WILL UNWOUND #142: “The Death of Library Schools” by Will ManleyJune 14, 2010
Talk about mojo. I was actually going to write about the issue of library schools and the librarian “shortage” and just as I sat down to compose my thoughts, this very intriguing comment to last Monday’s post about librarian anger came across my screen. The commenter is anonymous. I have decided to reprint it here because otherwise most of you will have missed it since it is the 159th comment on a week old post:
I am a newly minted librarian, having received my MLS last month. I decided to only apply for a job I really wanted, in a city that I truly wanted to live in. I searched every day over a 6-state area for jobs, and only found one entry-level position in 4 months. I applied for it, and got it. I feel very fortunate, since I could just as easily be sitting at home watching soaps with all of my fellow library school colleagues. In my graduating class, I am the only one who has found a professional position so far. THE ONLY ONE.
I also knew that I would be competing with the masses, so I made sure to prepare for that possibility by working twice as hard as my peers and taking advantage of every opportunity to gain experience, increase my skill set, market myself, and maintain a 4.0 GPA. Thankfully, it all paid off. But for those who don’t have library experience, or who possess an otherwise average resume… they might as well hang it up and find something else to do. I don’t know how they’re ever going to get hired.
I know many others who graduated a year or two earlier who are still searching. My library school recently increased enrollment by 50%, which I think is an absolute disgrace. There simply aren’t enough open positions to justify churning out all of these graduates. On the very front page of my library school’s website, you’ll see the headline “U.S. News has listed Librarian as one of the best careers”, and find a link to the 2007 article. It’s simply deceptive. Most members of my class are not going to find a professional library position anytime soon, which means that a lot of talent is not being utilized. So sad.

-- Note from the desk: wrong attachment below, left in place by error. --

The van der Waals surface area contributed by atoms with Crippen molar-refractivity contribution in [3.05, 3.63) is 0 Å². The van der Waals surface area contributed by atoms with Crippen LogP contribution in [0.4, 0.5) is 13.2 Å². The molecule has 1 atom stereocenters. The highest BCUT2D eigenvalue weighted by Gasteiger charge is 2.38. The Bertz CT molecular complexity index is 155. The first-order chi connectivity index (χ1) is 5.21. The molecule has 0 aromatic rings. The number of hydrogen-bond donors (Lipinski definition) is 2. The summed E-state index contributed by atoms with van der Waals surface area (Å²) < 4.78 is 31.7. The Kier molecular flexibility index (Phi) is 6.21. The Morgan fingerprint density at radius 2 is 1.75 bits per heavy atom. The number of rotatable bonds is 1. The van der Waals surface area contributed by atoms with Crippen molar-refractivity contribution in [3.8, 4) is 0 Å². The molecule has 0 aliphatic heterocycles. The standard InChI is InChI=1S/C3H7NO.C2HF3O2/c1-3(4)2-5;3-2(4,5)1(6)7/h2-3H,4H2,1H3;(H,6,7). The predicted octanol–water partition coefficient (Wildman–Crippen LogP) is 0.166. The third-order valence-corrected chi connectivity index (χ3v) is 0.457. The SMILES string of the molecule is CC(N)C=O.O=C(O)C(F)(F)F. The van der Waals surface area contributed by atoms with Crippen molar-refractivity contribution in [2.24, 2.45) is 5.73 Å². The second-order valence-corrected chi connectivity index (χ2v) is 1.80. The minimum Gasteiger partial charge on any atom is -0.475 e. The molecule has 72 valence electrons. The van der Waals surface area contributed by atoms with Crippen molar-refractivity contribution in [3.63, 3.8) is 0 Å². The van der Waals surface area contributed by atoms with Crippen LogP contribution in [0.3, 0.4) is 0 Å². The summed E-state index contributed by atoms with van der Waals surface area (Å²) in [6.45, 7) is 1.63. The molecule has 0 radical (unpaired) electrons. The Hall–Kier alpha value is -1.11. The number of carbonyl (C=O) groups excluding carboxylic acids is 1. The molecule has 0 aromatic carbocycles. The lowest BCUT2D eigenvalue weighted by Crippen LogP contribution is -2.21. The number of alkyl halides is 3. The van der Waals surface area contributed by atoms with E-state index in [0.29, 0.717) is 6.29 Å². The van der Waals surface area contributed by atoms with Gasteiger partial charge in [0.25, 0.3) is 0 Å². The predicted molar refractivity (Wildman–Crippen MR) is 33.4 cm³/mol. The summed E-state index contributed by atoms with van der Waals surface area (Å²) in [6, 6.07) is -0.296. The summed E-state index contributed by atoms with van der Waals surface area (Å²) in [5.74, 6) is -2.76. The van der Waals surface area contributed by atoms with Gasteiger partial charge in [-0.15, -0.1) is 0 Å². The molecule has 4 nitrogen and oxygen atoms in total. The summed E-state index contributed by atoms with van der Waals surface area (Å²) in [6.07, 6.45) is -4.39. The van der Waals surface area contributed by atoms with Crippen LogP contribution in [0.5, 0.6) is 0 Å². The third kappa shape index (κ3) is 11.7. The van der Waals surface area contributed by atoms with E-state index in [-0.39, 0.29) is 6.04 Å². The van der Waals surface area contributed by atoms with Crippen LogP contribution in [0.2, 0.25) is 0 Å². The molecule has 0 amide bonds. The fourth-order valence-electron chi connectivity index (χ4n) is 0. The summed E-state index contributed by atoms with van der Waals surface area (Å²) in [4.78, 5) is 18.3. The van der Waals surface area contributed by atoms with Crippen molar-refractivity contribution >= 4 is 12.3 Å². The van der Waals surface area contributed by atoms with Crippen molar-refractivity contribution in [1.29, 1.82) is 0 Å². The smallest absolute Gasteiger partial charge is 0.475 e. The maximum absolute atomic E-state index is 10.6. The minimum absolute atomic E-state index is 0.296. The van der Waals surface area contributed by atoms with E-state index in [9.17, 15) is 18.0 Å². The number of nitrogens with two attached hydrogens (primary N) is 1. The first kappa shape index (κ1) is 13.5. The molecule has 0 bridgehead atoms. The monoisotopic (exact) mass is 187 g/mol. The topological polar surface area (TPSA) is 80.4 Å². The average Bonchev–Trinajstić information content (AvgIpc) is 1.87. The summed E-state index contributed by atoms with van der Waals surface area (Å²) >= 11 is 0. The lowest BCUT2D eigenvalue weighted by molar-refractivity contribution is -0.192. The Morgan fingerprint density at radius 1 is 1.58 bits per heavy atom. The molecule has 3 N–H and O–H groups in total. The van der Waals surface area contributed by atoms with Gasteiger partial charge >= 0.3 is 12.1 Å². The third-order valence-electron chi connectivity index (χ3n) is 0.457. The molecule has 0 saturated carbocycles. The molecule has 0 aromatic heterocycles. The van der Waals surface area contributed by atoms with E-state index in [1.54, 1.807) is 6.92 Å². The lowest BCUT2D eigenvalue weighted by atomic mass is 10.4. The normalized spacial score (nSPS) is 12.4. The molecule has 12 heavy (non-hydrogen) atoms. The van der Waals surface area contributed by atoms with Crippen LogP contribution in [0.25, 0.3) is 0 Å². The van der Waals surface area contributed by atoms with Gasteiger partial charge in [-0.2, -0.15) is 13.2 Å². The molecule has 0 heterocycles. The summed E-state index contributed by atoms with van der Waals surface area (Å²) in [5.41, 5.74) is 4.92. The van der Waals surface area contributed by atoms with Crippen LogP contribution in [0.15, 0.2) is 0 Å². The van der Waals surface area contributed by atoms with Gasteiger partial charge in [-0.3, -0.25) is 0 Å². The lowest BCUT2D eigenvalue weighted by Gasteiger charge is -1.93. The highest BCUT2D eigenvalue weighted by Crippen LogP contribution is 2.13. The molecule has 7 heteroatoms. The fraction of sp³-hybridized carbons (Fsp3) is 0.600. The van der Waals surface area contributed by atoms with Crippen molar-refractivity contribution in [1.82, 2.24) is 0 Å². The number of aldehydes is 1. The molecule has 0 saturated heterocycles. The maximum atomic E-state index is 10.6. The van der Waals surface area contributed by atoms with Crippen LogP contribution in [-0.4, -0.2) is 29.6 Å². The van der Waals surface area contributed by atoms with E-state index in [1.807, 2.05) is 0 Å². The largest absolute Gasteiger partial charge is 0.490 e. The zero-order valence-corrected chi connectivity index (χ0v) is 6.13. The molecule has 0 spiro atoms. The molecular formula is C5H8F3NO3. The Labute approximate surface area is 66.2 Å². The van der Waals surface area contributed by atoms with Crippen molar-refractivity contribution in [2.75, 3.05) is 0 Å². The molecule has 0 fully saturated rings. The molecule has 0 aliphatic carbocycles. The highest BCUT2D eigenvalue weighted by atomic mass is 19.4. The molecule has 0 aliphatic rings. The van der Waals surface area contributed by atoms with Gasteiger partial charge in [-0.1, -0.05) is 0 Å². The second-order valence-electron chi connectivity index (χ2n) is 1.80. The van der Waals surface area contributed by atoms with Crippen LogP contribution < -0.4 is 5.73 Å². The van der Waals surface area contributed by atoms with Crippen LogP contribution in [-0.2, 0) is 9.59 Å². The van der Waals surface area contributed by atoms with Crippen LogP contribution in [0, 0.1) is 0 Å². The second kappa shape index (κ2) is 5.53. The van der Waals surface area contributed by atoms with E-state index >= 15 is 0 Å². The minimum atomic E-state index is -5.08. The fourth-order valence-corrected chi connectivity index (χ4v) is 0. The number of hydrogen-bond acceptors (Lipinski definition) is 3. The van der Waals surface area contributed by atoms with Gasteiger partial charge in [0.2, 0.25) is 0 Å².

by Anon June 13, 2010 at 7:02 pm
It’s always wonderful when someone comes along and writes my post better than I ever could. This commenter has basically said it all: library school students have been sold a bill of goods. Does anyone else cringe at the irony of a school of information studies giving out misinformation?
But beyond that rather obvious and regrettable issue is a much larger issue. Why are library schools selling a bill of goods? They want to stay alive! That’s not a justification; it’s a reason. Library schools are fighting for survival, especially the traditional library schools that are trying unsuccessfully to compete with the laptop schools.
These are very dark days in the library world. Skilled and experienced librarians are being terminated, unqualified people are now staffing public service desks (where public service desks still exist), and reference services are being surrendered to Google.
If our profession is going to survive, we need strong library schools. If the library schools die, the profession will die. If the profession dies, libraries will die.
Maybe this is a natural progression of falling dominoes, and there is nothing we can do about it: a)thousands of librarians get laid off, b) there are no entry level positions, c) library school graduates cannot get jobs, d) students stop investing their money in library school degrees, e) library schools are eliminated one by one, f) no new librarians are certified, g) libraries are run by amateurs (take your pick…bibliophiles, technophiles, bookstore employees, refugees from education), h) libraries cease to exist.
That’s the nightmare domino theory.
One question: How do you stop the dominoes from falling?
REMEMBER…THIS BLOG IS A GROUP EFFORT. THANKS FOR YOUR HELP. LIBRARIES CANNOT EXIST WITHOUT LIBRARIANS. LIBRARIANS CANNOT EXIST WITHOUT LIBRARY SCHOOLS. LIBRARY SCHOOLS CANNOT EXIST WITHOUT LIBRARY JOB OPENINGS.